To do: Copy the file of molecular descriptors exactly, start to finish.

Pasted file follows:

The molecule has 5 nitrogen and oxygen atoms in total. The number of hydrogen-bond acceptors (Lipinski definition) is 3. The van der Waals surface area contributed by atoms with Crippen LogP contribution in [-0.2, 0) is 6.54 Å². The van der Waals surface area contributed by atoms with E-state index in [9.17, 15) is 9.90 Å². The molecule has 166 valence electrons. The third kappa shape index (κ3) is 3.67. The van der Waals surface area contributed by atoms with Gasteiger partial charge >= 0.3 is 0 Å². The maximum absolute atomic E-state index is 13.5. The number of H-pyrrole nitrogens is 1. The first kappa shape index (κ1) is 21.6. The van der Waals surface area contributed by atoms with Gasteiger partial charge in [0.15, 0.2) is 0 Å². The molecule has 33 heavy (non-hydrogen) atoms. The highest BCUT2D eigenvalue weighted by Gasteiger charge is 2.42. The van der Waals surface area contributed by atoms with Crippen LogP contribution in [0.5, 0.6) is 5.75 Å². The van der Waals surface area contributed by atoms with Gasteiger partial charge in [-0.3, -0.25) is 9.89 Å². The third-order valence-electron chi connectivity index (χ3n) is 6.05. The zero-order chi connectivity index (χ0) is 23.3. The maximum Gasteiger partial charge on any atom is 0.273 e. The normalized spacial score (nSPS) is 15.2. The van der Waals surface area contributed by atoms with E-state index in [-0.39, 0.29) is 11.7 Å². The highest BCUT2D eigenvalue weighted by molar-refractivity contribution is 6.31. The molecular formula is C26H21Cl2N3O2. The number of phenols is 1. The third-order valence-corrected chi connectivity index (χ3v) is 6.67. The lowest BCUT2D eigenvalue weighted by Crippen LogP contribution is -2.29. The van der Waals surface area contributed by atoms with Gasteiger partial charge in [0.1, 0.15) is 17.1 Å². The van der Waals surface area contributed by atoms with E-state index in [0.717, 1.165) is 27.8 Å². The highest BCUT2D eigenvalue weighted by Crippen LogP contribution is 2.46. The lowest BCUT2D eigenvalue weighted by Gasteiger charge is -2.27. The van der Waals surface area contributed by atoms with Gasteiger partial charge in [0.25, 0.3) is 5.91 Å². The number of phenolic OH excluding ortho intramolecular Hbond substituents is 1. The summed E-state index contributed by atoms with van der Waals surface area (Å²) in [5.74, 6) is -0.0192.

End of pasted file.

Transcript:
The molecule has 5 nitrogen and oxygen atoms in total. The number of hydrogen-bond acceptors (Lipinski definition) is 3. The van der Waals surface area contributed by atoms with Crippen LogP contribution in [-0.2, 0) is 6.54 Å². The van der Waals surface area contributed by atoms with E-state index in [9.17, 15) is 9.90 Å². The molecule has 166 valence electrons. The third kappa shape index (κ3) is 3.67. The van der Waals surface area contributed by atoms with Gasteiger partial charge >= 0.3 is 0 Å². The maximum absolute atomic E-state index is 13.5. The number of H-pyrrole nitrogens is 1. The first kappa shape index (κ1) is 21.6. The van der Waals surface area contributed by atoms with Gasteiger partial charge in [0.15, 0.2) is 0 Å². The molecule has 33 heavy (non-hydrogen) atoms. The highest BCUT2D eigenvalue weighted by Gasteiger charge is 2.42. The van der Waals surface area contributed by atoms with Crippen LogP contribution in [0.5, 0.6) is 5.75 Å². The van der Waals surface area contributed by atoms with Gasteiger partial charge in [-0.3, -0.25) is 9.89 Å². The third-order valence-electron chi connectivity index (χ3n) is 6.05. The zero-order chi connectivity index (χ0) is 23.3. The maximum Gasteiger partial charge on any atom is 0.273 e. The normalized spacial score (nSPS) is 15.2. The van der Waals surface area contributed by atoms with E-state index in [-0.39, 0.29) is 11.7 Å². The highest BCUT2D eigenvalue weighted by molar-refractivity contribution is 6.31. The molecular formula is C26H21Cl2N3O2. The number of phenols is 1. The third-order valence-corrected chi connectivity index (χ3v) is 6.67. The lowest BCUT2D eigenvalue weighted by Crippen LogP contribution is -2.29. The van der Waals surface area contributed by atoms with Gasteiger partial charge in [0.1, 0.15) is 17.1 Å². The van der Waals surface area contributed by atoms with E-state index in [0.717, 1.165) is 27.8 Å². The highest BCUT2D eigenvalue weighted by Crippen LogP contribution is 2.46. The lowest BCUT2D eigenvalue weighted by Gasteiger charge is -2.27. The van der Waals surface area contributed by atoms with Gasteiger partial charge in [0.25, 0.3) is 5.91 Å². The number of phenolic OH excluding ortho intramolecular Hbond substituents is 1. The summed E-state index contributed by atoms with van der Waals surface area (Å²) in [5.74, 6) is -0.0192.